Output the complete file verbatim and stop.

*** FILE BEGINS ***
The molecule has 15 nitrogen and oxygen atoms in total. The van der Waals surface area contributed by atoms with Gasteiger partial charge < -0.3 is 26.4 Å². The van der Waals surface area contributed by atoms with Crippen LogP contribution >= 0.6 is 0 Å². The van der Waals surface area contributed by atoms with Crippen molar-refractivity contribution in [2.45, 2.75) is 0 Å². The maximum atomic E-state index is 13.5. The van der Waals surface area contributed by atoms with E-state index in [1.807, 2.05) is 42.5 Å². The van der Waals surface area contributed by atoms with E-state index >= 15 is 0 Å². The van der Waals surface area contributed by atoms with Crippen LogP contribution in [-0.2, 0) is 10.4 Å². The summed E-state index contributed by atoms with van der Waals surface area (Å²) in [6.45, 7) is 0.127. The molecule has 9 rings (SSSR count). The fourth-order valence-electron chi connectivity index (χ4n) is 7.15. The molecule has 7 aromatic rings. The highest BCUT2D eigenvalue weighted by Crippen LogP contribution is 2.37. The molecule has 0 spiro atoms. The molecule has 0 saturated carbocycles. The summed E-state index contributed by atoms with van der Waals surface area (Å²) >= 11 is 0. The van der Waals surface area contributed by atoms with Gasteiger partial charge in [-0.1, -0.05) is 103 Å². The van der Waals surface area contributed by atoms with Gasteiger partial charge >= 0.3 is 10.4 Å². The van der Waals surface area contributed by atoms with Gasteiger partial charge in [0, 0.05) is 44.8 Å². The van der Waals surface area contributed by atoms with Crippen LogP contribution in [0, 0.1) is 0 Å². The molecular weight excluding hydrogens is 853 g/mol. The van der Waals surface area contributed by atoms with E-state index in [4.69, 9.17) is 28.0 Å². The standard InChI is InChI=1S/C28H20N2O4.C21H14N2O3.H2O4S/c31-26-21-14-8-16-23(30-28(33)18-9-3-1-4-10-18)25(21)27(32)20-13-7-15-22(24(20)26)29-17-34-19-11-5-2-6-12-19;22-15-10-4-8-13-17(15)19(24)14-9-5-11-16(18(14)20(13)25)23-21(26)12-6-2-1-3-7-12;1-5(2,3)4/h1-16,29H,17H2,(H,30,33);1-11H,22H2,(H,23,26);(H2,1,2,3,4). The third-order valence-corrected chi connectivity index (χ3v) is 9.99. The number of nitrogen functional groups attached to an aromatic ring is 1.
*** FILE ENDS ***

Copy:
The molecule has 15 nitrogen and oxygen atoms in total. The van der Waals surface area contributed by atoms with Gasteiger partial charge < -0.3 is 26.4 Å². The van der Waals surface area contributed by atoms with Crippen LogP contribution >= 0.6 is 0 Å². The van der Waals surface area contributed by atoms with Crippen molar-refractivity contribution in [2.45, 2.75) is 0 Å². The maximum atomic E-state index is 13.5. The van der Waals surface area contributed by atoms with E-state index in [1.807, 2.05) is 42.5 Å². The van der Waals surface area contributed by atoms with E-state index >= 15 is 0 Å². The van der Waals surface area contributed by atoms with Crippen LogP contribution in [-0.2, 0) is 10.4 Å². The summed E-state index contributed by atoms with van der Waals surface area (Å²) in [6.45, 7) is 0.127. The molecule has 9 rings (SSSR count). The fourth-order valence-electron chi connectivity index (χ4n) is 7.15. The molecule has 7 aromatic rings. The highest BCUT2D eigenvalue weighted by Crippen LogP contribution is 2.37. The molecule has 0 spiro atoms. The molecule has 0 saturated carbocycles. The summed E-state index contributed by atoms with van der Waals surface area (Å²) >= 11 is 0. The van der Waals surface area contributed by atoms with Gasteiger partial charge in [-0.1, -0.05) is 103 Å². The van der Waals surface area contributed by atoms with Gasteiger partial charge >= 0.3 is 10.4 Å². The van der Waals surface area contributed by atoms with Gasteiger partial charge in [0, 0.05) is 44.8 Å². The van der Waals surface area contributed by atoms with Crippen LogP contribution in [0, 0.1) is 0 Å². The molecular weight excluding hydrogens is 853 g/mol. The van der Waals surface area contributed by atoms with E-state index in [4.69, 9.17) is 28.0 Å². The standard InChI is InChI=1S/C28H20N2O4.C21H14N2O3.H2O4S/c31-26-21-14-8-16-23(30-28(33)18-9-3-1-4-10-18)25(21)27(32)20-13-7-15-22(24(20)26)29-17-34-19-11-5-2-6-12-19;22-15-10-4-8-13-17(15)19(24)14-9-5-11-16(18(14)20(13)25)23-21(26)12-6-2-1-3-7-12;1-5(2,3)4/h1-16,29H,17H2,(H,30,33);1-11H,22H2,(H,23,26);(H2,1,2,3,4). The third-order valence-corrected chi connectivity index (χ3v) is 9.99. The number of nitrogen functional groups attached to an aromatic ring is 1.